The USA Fake Of The Moon Landings

juan juan.g71 at
Thu Dec 17 12:50:01 PST 2015

On Wed, 16 Dec 2015 12:03:14 -0500
Steve Kinney <admin at> wrote:

> >> A couple of answers below, although I don't have a strong 
> >> either for or against the fake hypothesis, oh sorry, 
> >> 'nutcase' 'conspiracy' 'theory'.
> It does approach that.  One of the proofs offered by Beleivers is
> that it is impossible for human beings to pass through the Van
> Allen belts and live.  Because they have been called "radiation"
> belts and as we all know, radiation is deadly.

	Well, radiation certainly *can* be deadly. For instance, if you
	were to stand near an ordinary wood fire long enough you could
	easily get burns caused by *infrared radiation* that would kill
	you in, say, hours. Not a nice death either. Notice that the
	heat is being transferred by radiation, not direct

	Regarding the moon trips, random 'mainstream' source : 

	"There was no shortage of threats facing Apollo astronauts on
	missions to the Moon. Like radiation. Specifically, the dense
	radiation environment of the Van Allen belts. NASA...had
	studied the “Van Allen problem” as it were, knew the risks, and
	made the decision to go anyway.

	Seems to me that asking about radiation is rather sensible
	whereas dismissing people who ask as not-so-well-educated
	'conspiracy theorists'  isn't. 

> > They call for speculation, but that seems to be OK in our 
> > present context since the position they challenge is itself 
> > based on speculation.
> > 
> > 
> > How is it possible that the Soviet Union did not detect
> > 
> >> I don't know the technical details. Could radar track the the
> >> landing of a small object on the moon in 1960? Can it even do
> >> it now?
> 1969 and later, actually.  :D

	Oh, ok. I thoguht the first landing was a bit a earlier.
	Anyway, so far nobody has provided much detail about radar
	resolution. Yes, voice comms were allegedly followed, yes, you
	can bounce microwaves off the moon. I freely admit that my
	knowledge of em theory is lacking so I wouldn't mind more
	information to go from "bounce radio off the moon" (big object)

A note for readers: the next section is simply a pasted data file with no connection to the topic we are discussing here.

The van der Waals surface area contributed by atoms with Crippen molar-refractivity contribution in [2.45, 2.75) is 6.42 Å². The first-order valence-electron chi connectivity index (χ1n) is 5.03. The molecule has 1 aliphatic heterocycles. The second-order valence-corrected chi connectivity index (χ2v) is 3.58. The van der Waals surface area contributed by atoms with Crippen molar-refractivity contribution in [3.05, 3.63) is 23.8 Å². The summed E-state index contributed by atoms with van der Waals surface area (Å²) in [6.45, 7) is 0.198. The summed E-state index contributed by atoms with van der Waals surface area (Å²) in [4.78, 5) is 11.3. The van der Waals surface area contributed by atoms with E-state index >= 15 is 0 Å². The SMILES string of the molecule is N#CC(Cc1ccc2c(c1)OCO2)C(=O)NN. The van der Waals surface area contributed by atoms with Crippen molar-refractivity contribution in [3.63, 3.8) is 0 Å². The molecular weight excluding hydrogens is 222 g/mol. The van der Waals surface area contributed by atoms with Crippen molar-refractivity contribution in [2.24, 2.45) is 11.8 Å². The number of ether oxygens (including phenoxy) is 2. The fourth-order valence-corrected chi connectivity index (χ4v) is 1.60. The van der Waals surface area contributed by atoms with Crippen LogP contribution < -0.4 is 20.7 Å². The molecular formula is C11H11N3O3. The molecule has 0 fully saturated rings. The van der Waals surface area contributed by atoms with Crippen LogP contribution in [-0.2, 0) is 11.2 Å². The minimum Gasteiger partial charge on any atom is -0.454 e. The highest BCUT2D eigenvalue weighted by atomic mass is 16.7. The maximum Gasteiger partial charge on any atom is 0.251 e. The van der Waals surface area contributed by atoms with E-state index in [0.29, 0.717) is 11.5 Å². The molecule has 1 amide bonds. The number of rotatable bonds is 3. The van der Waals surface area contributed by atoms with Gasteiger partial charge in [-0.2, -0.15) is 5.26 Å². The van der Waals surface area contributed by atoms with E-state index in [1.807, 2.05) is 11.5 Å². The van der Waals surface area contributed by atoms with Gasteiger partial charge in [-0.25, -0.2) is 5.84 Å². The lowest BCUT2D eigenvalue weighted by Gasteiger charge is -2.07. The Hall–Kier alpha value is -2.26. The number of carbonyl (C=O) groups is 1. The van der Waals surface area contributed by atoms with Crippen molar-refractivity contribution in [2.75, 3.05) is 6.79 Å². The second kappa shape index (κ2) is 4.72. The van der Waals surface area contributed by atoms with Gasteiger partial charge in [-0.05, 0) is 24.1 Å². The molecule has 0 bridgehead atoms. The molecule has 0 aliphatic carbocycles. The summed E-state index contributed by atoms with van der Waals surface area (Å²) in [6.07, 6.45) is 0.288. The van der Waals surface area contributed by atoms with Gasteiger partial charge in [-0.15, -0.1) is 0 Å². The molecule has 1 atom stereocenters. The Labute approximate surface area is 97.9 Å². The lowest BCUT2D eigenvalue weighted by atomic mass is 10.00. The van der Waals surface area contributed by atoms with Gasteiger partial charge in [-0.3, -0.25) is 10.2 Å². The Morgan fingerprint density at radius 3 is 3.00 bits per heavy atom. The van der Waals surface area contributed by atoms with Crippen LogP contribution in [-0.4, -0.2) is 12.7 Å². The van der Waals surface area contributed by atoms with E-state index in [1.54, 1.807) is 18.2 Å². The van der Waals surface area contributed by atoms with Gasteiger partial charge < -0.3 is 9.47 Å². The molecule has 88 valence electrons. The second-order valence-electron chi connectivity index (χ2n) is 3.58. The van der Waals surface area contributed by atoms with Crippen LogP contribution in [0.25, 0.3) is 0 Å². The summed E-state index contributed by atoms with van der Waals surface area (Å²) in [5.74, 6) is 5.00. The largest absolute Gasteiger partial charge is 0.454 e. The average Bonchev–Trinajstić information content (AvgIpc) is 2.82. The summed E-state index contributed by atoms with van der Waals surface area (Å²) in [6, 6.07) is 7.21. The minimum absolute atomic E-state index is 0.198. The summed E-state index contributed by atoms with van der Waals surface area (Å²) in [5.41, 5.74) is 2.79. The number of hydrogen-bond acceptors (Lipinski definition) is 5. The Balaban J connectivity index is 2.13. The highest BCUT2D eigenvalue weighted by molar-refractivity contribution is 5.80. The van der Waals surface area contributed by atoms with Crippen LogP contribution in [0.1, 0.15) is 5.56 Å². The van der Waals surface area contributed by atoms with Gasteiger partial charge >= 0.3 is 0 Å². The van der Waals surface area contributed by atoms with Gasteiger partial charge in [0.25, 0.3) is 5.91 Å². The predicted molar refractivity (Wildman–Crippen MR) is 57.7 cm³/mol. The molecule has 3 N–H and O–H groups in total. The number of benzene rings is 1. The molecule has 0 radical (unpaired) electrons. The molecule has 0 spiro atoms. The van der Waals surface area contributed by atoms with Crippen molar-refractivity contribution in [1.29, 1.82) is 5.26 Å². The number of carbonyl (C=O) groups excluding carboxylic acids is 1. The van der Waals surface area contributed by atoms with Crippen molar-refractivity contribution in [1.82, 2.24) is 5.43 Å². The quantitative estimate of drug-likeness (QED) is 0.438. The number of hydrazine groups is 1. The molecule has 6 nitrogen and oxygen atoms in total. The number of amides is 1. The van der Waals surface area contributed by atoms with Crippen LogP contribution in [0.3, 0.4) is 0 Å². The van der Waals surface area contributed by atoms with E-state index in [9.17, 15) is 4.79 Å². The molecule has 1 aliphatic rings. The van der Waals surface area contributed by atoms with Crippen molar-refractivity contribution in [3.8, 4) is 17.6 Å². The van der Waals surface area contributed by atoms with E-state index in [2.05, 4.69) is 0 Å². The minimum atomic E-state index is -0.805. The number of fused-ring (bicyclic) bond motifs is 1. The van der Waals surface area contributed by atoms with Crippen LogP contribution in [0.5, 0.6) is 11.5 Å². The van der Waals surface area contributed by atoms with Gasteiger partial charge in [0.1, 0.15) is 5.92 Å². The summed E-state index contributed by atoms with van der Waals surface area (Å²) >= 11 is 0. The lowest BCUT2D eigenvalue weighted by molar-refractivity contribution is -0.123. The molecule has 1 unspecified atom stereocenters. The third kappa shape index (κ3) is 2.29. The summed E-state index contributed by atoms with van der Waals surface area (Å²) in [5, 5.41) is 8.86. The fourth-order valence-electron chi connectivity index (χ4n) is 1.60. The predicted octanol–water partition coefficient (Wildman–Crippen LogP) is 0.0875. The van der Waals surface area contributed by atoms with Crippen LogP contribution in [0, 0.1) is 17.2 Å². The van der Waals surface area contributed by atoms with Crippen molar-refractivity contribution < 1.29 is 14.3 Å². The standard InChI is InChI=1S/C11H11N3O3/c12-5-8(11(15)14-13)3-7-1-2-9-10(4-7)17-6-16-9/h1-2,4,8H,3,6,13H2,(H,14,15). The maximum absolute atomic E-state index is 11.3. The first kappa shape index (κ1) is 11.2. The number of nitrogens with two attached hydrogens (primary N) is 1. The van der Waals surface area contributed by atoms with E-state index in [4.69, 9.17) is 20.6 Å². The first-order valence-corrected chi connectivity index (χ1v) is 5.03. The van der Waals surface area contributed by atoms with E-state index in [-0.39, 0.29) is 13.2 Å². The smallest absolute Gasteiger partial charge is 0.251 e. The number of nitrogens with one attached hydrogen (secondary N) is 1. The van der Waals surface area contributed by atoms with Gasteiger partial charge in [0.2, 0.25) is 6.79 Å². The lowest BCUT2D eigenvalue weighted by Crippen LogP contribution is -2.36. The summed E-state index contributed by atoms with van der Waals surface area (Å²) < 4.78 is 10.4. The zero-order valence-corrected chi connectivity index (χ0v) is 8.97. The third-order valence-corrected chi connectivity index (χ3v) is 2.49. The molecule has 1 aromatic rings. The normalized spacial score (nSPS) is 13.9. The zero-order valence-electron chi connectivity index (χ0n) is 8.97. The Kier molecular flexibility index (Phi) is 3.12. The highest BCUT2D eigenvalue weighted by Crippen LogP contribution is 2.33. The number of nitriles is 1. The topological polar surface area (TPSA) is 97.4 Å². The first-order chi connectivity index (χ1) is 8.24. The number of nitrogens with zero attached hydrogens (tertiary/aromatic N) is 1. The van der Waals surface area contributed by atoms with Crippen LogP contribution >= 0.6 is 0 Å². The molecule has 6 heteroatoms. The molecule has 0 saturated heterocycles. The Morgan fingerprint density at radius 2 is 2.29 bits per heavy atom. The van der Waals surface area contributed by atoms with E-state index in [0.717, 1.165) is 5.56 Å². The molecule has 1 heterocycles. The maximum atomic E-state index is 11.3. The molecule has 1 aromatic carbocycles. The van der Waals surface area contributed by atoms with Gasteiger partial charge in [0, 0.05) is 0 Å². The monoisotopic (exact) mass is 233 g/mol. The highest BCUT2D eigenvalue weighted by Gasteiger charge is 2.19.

to realtime tracking of a small object on the moon, and without
	any fancy 'dsp' microelectronics.

> Not my field, but I do know that ham radio operators using /very/
> directional high gain antennas followed the missions from Earth
> orbit to the surface of the Moon, listening to and recording voice
> and telemetry signals.  
	But that's not the same thing as getting an accurate position?

> The cost of sending transmitters to the
> Moon, and maintaining a constant stream of 100% believable signals
> all the way there and back, would have been quite staggering.  The
> odds of this unlikely mission failing would have approached 100%
> over the course of six missions.

> Cheaper to build and launch a series of Saturn V launch vehicles
> with LEMs and command modules on top, than to just go ahead and
> send them all the way?  At minimum it would cost the same as doing
> the program for real.

	I never said nor suggested that everything was fake. Just as an
	hypothesis, the fake part may be the landings, or some of them.
	If the landings were technically impossible at that time, or at
	least the first one(s), then they had to be faked.

> Also consider that part of the price of simulating an Apollo
> program would have been the cost of maintaining the illusion from
> beginning to end, under the watchful eyes of thousands of
> engineers who thoroughly understood the systems they were working
> on, documented everything they did in minute detail, and
> distributed  that documentation to other equally well informed
> engineers working on related systems?  It would have cost much
> more to fake the program than to actually do it.

	Well, that's where we certainly differ. You seem to be
	conveniently overlooking all the incentives all the state
	parasites and nationalists have to lie. 

> Not to mention the 100% risk of exposure, since /one/ error in the
> deception would have resulted in a chain reaction leaving the
> whole deception exposed to dozens, then hundreds, then thousands
> of very smart, very committed, very pissed off people.  Even the
> Soviets could not have kept a lid on something like that.

	I don't know. That sounds like unfounded 'anti cospiracy'
	'theory' based on the dogma/irrational belief that secrets
	can't be kept.

> :o)
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